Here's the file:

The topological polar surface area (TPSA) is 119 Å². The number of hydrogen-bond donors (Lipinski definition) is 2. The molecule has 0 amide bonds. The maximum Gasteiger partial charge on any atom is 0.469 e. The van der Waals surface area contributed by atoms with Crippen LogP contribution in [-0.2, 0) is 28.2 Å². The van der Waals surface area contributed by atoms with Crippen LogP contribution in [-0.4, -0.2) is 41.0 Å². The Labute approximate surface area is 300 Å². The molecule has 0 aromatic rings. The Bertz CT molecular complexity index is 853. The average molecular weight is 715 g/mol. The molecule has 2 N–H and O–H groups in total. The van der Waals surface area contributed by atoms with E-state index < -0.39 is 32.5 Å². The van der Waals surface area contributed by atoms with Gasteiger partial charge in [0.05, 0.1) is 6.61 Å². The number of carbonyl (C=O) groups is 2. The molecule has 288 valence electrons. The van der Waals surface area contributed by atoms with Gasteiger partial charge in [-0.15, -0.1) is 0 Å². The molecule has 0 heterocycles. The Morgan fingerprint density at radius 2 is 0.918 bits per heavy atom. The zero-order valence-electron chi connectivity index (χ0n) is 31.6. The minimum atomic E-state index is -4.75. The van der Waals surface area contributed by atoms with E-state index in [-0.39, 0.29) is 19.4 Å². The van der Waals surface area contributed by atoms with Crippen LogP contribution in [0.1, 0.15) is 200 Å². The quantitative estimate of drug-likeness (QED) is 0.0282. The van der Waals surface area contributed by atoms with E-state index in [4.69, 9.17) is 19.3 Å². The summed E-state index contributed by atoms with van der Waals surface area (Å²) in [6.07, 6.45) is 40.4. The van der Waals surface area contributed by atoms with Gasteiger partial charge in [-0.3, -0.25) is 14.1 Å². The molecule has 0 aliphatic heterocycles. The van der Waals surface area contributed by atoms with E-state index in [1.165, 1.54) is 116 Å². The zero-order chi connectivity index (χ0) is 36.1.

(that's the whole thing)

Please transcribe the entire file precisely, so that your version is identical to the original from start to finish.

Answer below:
The topological polar surface area (TPSA) is 119 Å². The number of hydrogen-bond donors (Lipinski definition) is 2. The molecule has 0 amide bonds. The maximum Gasteiger partial charge on any atom is 0.469 e. The van der Waals surface area contributed by atoms with Crippen LogP contribution in [-0.2, 0) is 28.2 Å². The van der Waals surface area contributed by atoms with Crippen LogP contribution in [-0.4, -0.2) is 41.0 Å². The Labute approximate surface area is 300 Å². The molecule has 0 aromatic rings. The Bertz CT molecular complexity index is 853. The average molecular weight is 715 g/mol. The molecule has 2 N–H and O–H groups in total. The van der Waals surface area contributed by atoms with E-state index < -0.39 is 32.5 Å². The van der Waals surface area contributed by atoms with Gasteiger partial charge in [0.05, 0.1) is 6.61 Å². The number of carbonyl (C=O) groups is 2. The molecule has 288 valence electrons. The van der Waals surface area contributed by atoms with Gasteiger partial charge in [-0.15, -0.1) is 0 Å². The molecule has 0 heterocycles. The Morgan fingerprint density at radius 2 is 0.918 bits per heavy atom. The zero-order valence-electron chi connectivity index (χ0n) is 31.6. The minimum atomic E-state index is -4.75. The van der Waals surface area contributed by atoms with E-state index in [-0.39, 0.29) is 19.4 Å². The van der Waals surface area contributed by atoms with Crippen LogP contribution in [0.1, 0.15) is 200 Å². The quantitative estimate of drug-likeness (QED) is 0.0282. The van der Waals surface area contributed by atoms with E-state index in [4.69, 9.17) is 19.3 Å². The summed E-state index contributed by atoms with van der Waals surface area (Å²) in [6.07, 6.45) is 40.4. The van der Waals surface area contributed by atoms with Gasteiger partial charge in [-0.3, -0.25) is 14.1 Å². The molecule has 0 aliphatic heterocycles. The van der Waals surface area contributed by atoms with E-state index in [1.165, 1.54) is 116 Å². The zero-order chi connectivity index (χ0) is 36.1.